Since the advent of broadcasting, around the world jurisdictions have responded to what has been considered by almost all governments to be the pervasiveness of the broadcast media. There have been a variety of responses. Totalitarian regimes and countries with exclusively state owned media have typically responded by controlling the media and thus determining what can be broadcast. There is an important distinction between the objectives and methods of these governments with regard to broadcast media and those of liberal democracies and their public broadcasters at arm’s length from government.

Countries with massive domestic markets like the United States and India have considered there is no need to protect the output of their cultural sectors and have not introduced content regulation. Indeed, in the case of the United States, introducing content quotas appears to offend the First Amendment of the US Constitution. A concise explanation sourced from Wikipedia is at Appendix A. Other countries have responded with measures that include content quotas, direct subsidy, taxation concessions and the establishment of publicly funded broadcasters. Many have used a mix of measures.

A time line of music content regulation on radio in Australia is at Appendix B. A time line of content regulation for television broadcasting (together with the introduction of subsidy and other support measures) in Australia is at Appendix C.

The Office of the United States Trade Representative (USTR) monitors all sectors where domestic regulation might, in the view of the United States, impede free trade – or put another way, might impede America’s capacity to export. Below is a summary of content quotas around the world drawn from the USTR National Trade Estimate Report 2010.

Full extracts from the Report in respect of audiovisual services and broadcasting for those countries to which the USTR has drawn attention is at Appendix D.

  • Argentina: Imposes costs on foreign films.
  • Australia: An overall transmission quota of 55% for commercial free-to-air broadcasting with subquotas for adult drama, children’s programs and documentaries. A 10% expenditure requirement for predominantly drama subscription television channels. A music quota graduated according to genre of up to 25% for commercial free-to-air radio.
  • Brazil: Taxes foreign film and television programs. For ‘open’ (free-to-air) television broadcasters, 80% of programs must be local.
  • Canada: Local content quotas for television and radio. Up to 35% for music on radio. For an explanation of MAPL – the content quotas for music – see Appendix E.
  • Europe: Television without Borders Directive – 50% quota for European programming. The EU Directive on Audiovisual Media Services was implemented in 2009.
  • France: Bound by the EU Directives but goes further with a quota of 60% for European programming and 40% for French. 40% of songs broadcast on private and public broadcasters must be French.1. Cinemas must reserve 5 weeks per quarter for French films.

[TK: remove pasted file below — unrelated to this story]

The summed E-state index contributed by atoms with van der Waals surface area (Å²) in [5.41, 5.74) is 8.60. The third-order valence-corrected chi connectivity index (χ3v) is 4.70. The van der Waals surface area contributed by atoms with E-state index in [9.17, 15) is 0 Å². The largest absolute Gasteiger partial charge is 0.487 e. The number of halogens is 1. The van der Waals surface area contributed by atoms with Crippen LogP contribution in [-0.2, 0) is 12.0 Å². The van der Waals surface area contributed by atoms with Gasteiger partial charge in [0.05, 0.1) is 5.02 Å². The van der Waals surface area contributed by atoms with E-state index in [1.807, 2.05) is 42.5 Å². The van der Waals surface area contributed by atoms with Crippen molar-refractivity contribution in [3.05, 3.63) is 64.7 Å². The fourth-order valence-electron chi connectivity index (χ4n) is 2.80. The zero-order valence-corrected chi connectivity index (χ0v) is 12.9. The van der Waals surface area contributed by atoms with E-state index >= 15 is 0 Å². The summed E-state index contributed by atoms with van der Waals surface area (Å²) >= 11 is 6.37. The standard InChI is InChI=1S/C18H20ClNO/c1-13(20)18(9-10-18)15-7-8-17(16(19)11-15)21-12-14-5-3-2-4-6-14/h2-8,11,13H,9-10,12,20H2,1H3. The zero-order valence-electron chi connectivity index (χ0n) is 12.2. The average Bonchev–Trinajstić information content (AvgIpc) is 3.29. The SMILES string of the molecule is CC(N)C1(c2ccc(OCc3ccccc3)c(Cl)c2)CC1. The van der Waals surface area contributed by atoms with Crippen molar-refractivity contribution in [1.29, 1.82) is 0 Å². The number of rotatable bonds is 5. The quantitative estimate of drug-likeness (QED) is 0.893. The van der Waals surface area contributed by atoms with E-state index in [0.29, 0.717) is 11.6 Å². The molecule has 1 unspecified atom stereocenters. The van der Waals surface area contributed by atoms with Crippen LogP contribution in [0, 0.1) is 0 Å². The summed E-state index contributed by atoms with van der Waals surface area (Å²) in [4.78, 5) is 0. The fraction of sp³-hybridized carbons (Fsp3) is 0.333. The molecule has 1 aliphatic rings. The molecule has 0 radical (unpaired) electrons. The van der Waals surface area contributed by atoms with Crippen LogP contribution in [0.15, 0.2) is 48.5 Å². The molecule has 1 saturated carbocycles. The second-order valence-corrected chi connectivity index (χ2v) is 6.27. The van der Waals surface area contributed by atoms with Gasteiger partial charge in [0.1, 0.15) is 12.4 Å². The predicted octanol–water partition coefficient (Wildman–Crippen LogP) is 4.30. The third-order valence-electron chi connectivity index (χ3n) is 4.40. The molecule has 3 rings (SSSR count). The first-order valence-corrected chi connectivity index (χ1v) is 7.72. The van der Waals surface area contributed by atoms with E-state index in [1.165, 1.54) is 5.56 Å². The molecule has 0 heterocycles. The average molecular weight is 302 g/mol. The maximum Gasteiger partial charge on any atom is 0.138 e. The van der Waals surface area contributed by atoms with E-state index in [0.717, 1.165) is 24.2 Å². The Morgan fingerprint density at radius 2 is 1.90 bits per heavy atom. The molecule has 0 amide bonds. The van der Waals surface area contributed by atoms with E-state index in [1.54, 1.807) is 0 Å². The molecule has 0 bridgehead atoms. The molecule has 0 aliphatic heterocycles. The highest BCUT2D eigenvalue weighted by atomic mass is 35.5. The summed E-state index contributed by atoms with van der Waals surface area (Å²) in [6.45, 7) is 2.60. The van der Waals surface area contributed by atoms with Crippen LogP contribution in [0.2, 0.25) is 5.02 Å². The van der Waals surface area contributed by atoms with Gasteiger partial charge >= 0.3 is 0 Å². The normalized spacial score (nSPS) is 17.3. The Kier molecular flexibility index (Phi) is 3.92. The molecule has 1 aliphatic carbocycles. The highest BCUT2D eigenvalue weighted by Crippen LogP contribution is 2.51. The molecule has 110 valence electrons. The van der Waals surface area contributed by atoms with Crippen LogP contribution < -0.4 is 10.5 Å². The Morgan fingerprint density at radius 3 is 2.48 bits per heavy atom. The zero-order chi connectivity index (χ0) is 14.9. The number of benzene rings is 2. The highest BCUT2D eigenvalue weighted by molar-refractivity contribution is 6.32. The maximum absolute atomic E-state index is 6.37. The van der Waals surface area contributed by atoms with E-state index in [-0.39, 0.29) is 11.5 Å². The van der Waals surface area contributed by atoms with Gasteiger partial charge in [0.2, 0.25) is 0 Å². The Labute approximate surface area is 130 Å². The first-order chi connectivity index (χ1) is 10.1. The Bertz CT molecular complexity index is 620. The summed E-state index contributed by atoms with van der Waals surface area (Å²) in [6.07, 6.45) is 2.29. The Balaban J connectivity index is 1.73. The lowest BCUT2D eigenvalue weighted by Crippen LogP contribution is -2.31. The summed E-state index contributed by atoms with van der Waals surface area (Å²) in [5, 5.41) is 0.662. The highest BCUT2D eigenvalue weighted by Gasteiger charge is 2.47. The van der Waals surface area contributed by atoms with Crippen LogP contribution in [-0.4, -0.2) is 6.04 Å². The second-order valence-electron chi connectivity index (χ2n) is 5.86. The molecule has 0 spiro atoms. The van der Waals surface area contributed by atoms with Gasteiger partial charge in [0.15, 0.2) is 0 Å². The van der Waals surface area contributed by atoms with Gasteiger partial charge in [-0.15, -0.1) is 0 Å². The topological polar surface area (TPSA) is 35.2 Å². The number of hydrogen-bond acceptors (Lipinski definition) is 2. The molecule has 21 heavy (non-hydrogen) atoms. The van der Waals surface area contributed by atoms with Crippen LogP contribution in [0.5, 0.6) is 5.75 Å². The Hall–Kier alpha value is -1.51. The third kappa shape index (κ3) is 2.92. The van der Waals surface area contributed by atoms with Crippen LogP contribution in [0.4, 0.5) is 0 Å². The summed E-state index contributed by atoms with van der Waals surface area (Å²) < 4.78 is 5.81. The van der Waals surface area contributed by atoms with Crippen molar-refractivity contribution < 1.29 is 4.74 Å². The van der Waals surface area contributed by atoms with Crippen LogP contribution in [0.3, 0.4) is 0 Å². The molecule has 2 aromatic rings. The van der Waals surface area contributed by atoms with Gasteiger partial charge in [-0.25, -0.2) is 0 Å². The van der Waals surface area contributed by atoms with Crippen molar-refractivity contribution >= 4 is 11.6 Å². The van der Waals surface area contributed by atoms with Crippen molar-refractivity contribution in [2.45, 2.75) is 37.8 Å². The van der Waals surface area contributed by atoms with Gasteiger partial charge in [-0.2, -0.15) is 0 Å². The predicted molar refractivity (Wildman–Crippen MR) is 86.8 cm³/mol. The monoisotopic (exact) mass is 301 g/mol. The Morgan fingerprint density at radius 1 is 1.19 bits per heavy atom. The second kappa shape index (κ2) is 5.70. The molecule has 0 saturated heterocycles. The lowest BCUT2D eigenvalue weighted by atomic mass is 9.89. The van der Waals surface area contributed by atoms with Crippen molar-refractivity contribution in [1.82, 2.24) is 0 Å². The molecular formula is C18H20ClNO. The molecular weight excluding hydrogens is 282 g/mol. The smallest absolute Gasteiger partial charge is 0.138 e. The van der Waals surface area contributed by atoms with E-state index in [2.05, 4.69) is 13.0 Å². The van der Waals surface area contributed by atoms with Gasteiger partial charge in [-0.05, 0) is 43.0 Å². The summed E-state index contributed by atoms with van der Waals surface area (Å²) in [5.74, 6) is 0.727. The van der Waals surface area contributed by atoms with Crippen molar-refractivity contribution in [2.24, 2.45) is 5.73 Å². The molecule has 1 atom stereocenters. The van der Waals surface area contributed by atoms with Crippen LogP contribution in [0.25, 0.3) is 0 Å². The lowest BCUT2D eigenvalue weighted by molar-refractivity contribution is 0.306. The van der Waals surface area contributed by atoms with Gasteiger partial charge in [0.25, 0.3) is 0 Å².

• Indonesia: In 2009 declared no more than 60% of films screened could be foreign.
  • Israel: Restrictions on advertising.
  • Korea: Until 2006, it enforced a screen quota requiring cinemas to reserve 146 days per year for Korean films. Cut to 73 days per year in response to pressure from the US during protracted free trade agreement negotiations. Foreign popular music capped at 40% of all music broadcast.
  • Malaysia: 80% of television programs must be produced by local companies owned by ethnic Malays. 60% of radio programming must be local.
  • Singapore: Restricts use of satellite dishes.
  • South Africa: Content regulations for television.
  • Ukraine: Local content quotas for radio and television but not enforced.
  • Venezuela: Content quota of at least 50% on television. 50% of radio programming must be local. In the case of music, 50 percent of the Venezuelan produced material must be traditional Venezuelan songs. Annual distribution and exhibition quota for Venezuelan films.
  • Vietnam: Considering establishing a single government owned buyer for all overseas programs.

Additionally, and the following cannot be read as being comprehensive, other countries have utilised content quotas.

Germany considered introducing a music quota on radio in 2001 but it was rejected. The industry was seeking “a 50% quota for new releases, with 50% of that songs being sung in German.”2 In 2003, Nigeria reportedly had an 80% music quota apparently met by government but not private radio stations.3 Also, in 2003, the Philippines had a reportedly unenforced requirement that radio stations with a music format play at least four original Filipino compositions an hour. At that time bills were before the Senate variously to increase the existing requirement, and extend it to television and music in public places.4 Whilst Uruguay has had music content quotas for radio, they had not been enforced. .5